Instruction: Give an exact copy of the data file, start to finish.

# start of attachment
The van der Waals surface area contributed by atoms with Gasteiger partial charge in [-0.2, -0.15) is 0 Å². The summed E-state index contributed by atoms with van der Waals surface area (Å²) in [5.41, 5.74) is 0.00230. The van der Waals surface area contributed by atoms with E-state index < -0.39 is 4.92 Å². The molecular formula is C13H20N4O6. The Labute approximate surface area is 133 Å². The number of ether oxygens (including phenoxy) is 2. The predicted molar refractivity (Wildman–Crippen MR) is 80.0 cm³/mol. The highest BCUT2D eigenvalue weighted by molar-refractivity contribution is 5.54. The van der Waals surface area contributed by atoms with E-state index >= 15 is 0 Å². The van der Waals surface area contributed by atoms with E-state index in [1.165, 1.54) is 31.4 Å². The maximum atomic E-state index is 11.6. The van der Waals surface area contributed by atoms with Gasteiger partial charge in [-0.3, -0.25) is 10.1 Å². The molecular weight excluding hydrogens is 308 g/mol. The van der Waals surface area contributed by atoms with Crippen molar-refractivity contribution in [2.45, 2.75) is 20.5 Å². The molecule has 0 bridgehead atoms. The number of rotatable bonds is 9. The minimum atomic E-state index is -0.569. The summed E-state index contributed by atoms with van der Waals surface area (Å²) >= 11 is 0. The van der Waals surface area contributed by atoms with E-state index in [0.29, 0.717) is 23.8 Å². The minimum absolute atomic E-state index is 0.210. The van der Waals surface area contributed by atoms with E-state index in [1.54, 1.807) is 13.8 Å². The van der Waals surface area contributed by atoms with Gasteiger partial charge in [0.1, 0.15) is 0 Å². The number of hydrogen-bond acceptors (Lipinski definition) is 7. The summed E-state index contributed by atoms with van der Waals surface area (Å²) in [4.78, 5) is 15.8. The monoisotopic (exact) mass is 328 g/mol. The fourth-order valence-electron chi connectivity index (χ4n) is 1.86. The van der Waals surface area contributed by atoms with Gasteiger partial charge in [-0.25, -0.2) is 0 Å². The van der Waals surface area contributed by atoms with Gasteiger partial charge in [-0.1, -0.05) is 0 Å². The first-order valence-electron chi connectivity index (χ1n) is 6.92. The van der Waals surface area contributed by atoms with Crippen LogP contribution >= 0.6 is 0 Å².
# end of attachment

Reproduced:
The van der Waals surface area contributed by atoms with Gasteiger partial charge in [-0.2, -0.15) is 0 Å². The summed E-state index contributed by atoms with van der Waals surface area (Å²) in [5.41, 5.74) is 0.00230. The van der Waals surface area contributed by atoms with E-state index < -0.39 is 4.92 Å². The molecular formula is C13H20N4O6. The Labute approximate surface area is 133 Å². The number of ether oxygens (including phenoxy) is 2. The predicted molar refractivity (Wildman–Crippen MR) is 80.0 cm³/mol. The highest BCUT2D eigenvalue weighted by molar-refractivity contribution is 5.54. The van der Waals surface area contributed by atoms with E-state index >= 15 is 0 Å². The van der Waals surface area contributed by atoms with E-state index in [1.165, 1.54) is 31.4 Å². The maximum atomic E-state index is 11.6. The van der Waals surface area contributed by atoms with Gasteiger partial charge in [-0.3, -0.25) is 10.1 Å². The molecular weight excluding hydrogens is 308 g/mol. The van der Waals surface area contributed by atoms with Crippen molar-refractivity contribution in [2.45, 2.75) is 20.5 Å². The molecule has 0 bridgehead atoms. The number of rotatable bonds is 9. The minimum atomic E-state index is -0.569. The summed E-state index contributed by atoms with van der Waals surface area (Å²) >= 11 is 0. The van der Waals surface area contributed by atoms with E-state index in [0.29, 0.717) is 23.8 Å². The minimum absolute atomic E-state index is 0.210. The van der Waals surface area contributed by atoms with E-state index in [1.54, 1.807) is 13.8 Å². The van der Waals surface area contributed by atoms with Gasteiger partial charge in [0.1, 0.15) is 0 Å². The number of hydrogen-bond acceptors (Lipinski definition) is 7. The summed E-state index contributed by atoms with van der Waals surface area (Å²) in [4.78, 5) is 15.8. The monoisotopic (exact) mass is 328 g/mol. The fourth-order valence-electron chi connectivity index (χ4n) is 1.86. The van der Waals surface area contributed by atoms with Gasteiger partial charge in [-0.25, -0.2) is 0 Å². The van der Waals surface area contributed by atoms with Gasteiger partial charge in [-0.1, -0.05) is 0 Å². The first-order valence-electron chi connectivity index (χ1n) is 6.92. The van der Waals surface area contributed by atoms with Crippen LogP contribution >= 0.6 is 0 Å².